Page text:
The State of Self-Driving Car Laws Across the U.S.

The State of Self-Driving Car Laws Across the U.S.

Two fatalities involving autonomous vehicles (AVs) have raised the prominence of safety concerns within AV testing. Many states have considered or enacted regulations on AV testing, while availability of data collected on testing remains difficult to access.

Key findings

"Safety drivers have played an important role in autonomous vehicle development. They receive special training to assume control when on board computers encounter a situation that the vehicle cannot navigate by itself. California requires companies that test self-driving cars in the state to report the number of miles driven as well as the number of disengagements, or times a human driver taken control from the autonomous system." Recent stability in disengagements at a low percentage per miles driven "may have prompted California Department of Transportation to relax its rules on having a safety driver in the front seat."

Between 2014 and 2016, "20 companies had collectively logged over 1 million miles of autonomous driving. Growth in miles driven slowed after September 2016 as more states passed laws to attract self-driving car testing. Around the same time, average disengagements per mile leveled off at 5 per 1,000 vehicle miles, or one disengagement every 200 miles driven."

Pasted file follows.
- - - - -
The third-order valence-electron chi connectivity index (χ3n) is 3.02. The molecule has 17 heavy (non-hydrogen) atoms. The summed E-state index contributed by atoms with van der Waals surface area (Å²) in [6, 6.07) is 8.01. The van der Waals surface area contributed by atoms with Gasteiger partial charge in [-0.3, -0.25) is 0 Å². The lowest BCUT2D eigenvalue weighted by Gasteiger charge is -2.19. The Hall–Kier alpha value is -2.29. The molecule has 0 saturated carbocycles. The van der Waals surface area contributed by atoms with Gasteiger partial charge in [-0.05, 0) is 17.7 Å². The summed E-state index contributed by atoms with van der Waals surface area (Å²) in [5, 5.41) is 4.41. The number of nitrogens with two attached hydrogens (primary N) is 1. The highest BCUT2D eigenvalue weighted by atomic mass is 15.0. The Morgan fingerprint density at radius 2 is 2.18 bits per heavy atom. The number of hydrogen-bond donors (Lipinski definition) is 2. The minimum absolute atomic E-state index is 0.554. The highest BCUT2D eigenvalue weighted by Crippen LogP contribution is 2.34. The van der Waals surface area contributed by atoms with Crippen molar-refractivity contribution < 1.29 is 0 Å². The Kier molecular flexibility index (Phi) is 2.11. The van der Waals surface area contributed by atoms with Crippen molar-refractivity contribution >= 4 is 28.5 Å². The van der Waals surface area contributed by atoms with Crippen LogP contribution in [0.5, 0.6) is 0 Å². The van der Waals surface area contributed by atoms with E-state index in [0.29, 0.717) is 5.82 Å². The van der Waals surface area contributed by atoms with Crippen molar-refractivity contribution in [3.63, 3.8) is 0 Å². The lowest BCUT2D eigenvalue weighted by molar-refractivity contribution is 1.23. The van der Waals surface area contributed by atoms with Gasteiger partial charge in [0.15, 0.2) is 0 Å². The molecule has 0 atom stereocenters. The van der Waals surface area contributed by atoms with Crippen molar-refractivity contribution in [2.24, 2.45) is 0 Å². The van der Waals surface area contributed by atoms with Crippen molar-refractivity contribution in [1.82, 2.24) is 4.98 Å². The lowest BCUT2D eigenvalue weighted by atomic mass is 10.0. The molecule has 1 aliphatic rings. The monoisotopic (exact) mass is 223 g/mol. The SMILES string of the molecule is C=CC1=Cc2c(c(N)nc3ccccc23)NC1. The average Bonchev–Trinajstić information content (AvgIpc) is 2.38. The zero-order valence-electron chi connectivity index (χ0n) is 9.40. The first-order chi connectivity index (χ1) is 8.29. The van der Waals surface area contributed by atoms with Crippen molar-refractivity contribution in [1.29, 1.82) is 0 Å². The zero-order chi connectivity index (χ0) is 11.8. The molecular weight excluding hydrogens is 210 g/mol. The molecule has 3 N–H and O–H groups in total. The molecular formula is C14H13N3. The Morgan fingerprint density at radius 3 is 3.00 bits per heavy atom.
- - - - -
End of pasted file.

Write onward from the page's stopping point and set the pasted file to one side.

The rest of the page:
"The two vehicle fatalities in March emphasize the human costs of testing technology. Fully realized, replacing human drivers with artificial intelligence could drastically reduce motor vehicle deaths, a toll that claimed over 40,000 lives in the U.S. in 2016... National safety guidelines and state laws should incorporate the lessons learned from real world testing. Preventing all future accidents may prove impossible, but they can provide feedback on what policies work best and which do not."

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